Players go where the money is, not where their friends are; and after the heady excitement from childhood of “imagine if we played together in the big leagues” wears off, all that remains is reality.

The reality is almost exclusively about money.

On paper, getting Reyes and making Ramirez a third baseman would be a brilliant strike; but they’d better think long and hard about the signing and potential reverberations before jumping in with both feet because the aftermath could be disastrous if it doesn’t go according to the blueprint.

And these things rarely go according to the blueprint.

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The Marlins Find An Undervalued Aspect—Tackiness

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This is going to be activated every time the Marlins hit a home run in their new ballpark.

And here’s the video from the Miami-Dade County Department of Public Affairs on Facebook.

It looks like something L. Ron Hubbard might’ve come up with while cavorting with young boys on a boat.
Or possibly a cheesier, more tacky version of art in Atlantic City.

Actually, it’s worse.

The Mets and Twins built ballparks where hitters can’t hit home runs; the Marlins built one where they won’t want to hit home runs.

Interested teams should call about Mike Stanton and Logan Morrison immediately. They’re going small ball and it’s due to an undervalued, Moneyball-style strategy: bad taste.

The most egregious part of all this is that the owner—Jeffrey Loria—made his fortune as an art dealer!!!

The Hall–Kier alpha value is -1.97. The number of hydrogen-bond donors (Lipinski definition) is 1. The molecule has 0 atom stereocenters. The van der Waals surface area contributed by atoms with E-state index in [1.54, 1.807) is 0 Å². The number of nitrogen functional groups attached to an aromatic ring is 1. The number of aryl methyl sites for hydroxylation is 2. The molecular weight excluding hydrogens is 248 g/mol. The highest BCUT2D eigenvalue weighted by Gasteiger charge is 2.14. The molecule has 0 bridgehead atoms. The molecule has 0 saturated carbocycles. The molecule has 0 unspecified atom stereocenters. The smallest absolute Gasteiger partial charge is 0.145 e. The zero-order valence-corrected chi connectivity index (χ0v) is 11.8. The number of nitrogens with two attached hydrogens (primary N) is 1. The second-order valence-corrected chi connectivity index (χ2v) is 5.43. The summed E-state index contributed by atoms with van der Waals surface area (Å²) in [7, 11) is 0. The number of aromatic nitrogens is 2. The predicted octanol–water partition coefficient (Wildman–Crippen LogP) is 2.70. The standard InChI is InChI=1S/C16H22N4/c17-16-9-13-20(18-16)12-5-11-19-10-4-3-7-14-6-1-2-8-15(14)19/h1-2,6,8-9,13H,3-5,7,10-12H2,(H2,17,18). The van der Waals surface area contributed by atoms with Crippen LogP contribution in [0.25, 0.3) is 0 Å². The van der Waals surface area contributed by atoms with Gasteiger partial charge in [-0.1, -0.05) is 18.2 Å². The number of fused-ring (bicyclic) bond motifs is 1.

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The Marlins Plan A Spending Spree

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In the winter of 1996-97, then Marlins owner Wayne Huizenga gave GM Dave Dombrowski permission to spend money and sign/trade for veteran players to augment a solid core of talent Edgar Renteria, Robb Nen, Charles Johnson, Devon White, Jeff Conine, Al Leiter and Kevin Brown.

Back then it was an annual undertaking for the club to try and gain public financing for a new ballpark; in this case, winning was seen as the cure. They hired Jim Leyland to manage; signed Bobby Bonilla, Alex Fernandez, Dennis Cook and Moises Alou.

The 1997 Marlins won the Wild Card, upset the Braves in the NLCS and beat the Indians in a 7-game World Series.

Then they dismantled the team when they couldn’t get a new ballpark and were sold.

Now the Marlins have a new ballpark on the way; a talented group of young players; and money to spend.

Apparently they’re intent on spending it.

The circumstances mirror each other.

They’re going to hire a name manager (most likely Ozzie Guillen).

They have a foundation of players upon which to build (Logan Morrison, Mike Stanton, Hanley Ramirez, Josh Johnson, Ricky Nolasco and Anibal Sanchez).

They need a third baseman and Aramis Ramirez is being mentioned; they need pitching and C.J. Wilson is available; they have a first baseman in Gaby Sanchez, but he’d be trade bait if they made a move on Albert Pujols or Prince Fielder; Jose Reyes would allow them to shift Hanley Ramirez to third base; Jonathan Papelbon would fill the void at closer.

Many players are from warm climates and would prefer that type of venue; or they’re attracted to the absence of a state income tax in Florida.

Players will want to play for the Marlins.

But will that bring in fans?

Will a contending team and a new, retractable roof ballpark attract the notoriously fickle and easily distracted, football-preferring masses to support the Marlins for the entire season rather than when they’re in the World Series?

We’re going to find out.